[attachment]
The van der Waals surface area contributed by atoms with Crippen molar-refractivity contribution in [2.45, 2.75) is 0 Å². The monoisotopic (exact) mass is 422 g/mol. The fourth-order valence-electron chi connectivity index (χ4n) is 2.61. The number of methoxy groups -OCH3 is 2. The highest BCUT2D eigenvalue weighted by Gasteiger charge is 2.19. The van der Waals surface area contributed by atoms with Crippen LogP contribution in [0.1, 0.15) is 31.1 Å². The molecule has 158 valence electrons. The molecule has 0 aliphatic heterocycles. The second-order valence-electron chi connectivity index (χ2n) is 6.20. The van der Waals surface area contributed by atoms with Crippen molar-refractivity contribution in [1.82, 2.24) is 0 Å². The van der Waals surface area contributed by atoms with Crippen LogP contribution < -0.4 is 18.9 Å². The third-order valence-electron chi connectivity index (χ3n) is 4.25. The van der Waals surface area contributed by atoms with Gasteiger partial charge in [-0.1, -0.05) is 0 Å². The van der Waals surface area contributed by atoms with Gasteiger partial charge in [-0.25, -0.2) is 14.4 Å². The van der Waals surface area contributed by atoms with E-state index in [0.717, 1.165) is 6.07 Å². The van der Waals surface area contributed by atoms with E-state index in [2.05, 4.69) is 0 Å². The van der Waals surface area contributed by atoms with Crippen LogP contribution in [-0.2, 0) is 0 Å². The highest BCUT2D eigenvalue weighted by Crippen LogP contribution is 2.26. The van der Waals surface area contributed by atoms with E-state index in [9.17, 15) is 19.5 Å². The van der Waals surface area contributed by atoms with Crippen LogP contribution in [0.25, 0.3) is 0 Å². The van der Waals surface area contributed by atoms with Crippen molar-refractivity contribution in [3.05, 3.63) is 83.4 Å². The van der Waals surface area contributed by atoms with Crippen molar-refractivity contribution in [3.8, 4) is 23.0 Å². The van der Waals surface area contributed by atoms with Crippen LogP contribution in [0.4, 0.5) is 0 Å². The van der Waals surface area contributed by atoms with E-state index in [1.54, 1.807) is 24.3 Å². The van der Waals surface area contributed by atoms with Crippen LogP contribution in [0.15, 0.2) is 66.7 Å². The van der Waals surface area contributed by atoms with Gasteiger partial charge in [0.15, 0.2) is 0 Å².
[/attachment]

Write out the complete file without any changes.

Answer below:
The van der Waals surface area contributed by atoms with Crippen molar-refractivity contribution in [2.45, 2.75) is 0 Å². The monoisotopic (exact) mass is 422 g/mol. The fourth-order valence-electron chi connectivity index (χ4n) is 2.61. The number of methoxy groups -OCH3 is 2. The highest BCUT2D eigenvalue weighted by Gasteiger charge is 2.19. The van der Waals surface area contributed by atoms with Crippen LogP contribution in [0.1, 0.15) is 31.1 Å². The molecule has 158 valence electrons. The molecule has 0 aliphatic heterocycles. The second-order valence-electron chi connectivity index (χ2n) is 6.20. The van der Waals surface area contributed by atoms with Crippen molar-refractivity contribution in [1.82, 2.24) is 0 Å². The van der Waals surface area contributed by atoms with Crippen LogP contribution < -0.4 is 18.9 Å². The third-order valence-electron chi connectivity index (χ3n) is 4.25. The van der Waals surface area contributed by atoms with Gasteiger partial charge in [-0.1, -0.05) is 0 Å². The van der Waals surface area contributed by atoms with Gasteiger partial charge in [-0.25, -0.2) is 14.4 Å². The van der Waals surface area contributed by atoms with E-state index in [0.717, 1.165) is 6.07 Å². The van der Waals surface area contributed by atoms with E-state index in [2.05, 4.69) is 0 Å². The van der Waals surface area contributed by atoms with Crippen LogP contribution in [-0.2, 0) is 0 Å². The highest BCUT2D eigenvalue weighted by Crippen LogP contribution is 2.26. The van der Waals surface area contributed by atoms with E-state index in [9.17, 15) is 19.5 Å². The van der Waals surface area contributed by atoms with Crippen LogP contribution in [0.25, 0.3) is 0 Å². The van der Waals surface area contributed by atoms with Crippen molar-refractivity contribution in [3.05, 3.63) is 83.4 Å². The van der Waals surface area contributed by atoms with Crippen molar-refractivity contribution in [3.8, 4) is 23.0 Å². The van der Waals surface area contributed by atoms with Crippen LogP contribution in [0.4, 0.5) is 0 Å². The van der Waals surface area contributed by atoms with E-state index in [1.54, 1.807) is 24.3 Å². The van der Waals surface area contributed by atoms with Crippen LogP contribution in [0.15, 0.2) is 66.7 Å². The van der Waals surface area contributed by atoms with Gasteiger partial charge in [0.15, 0.2) is 0 Å².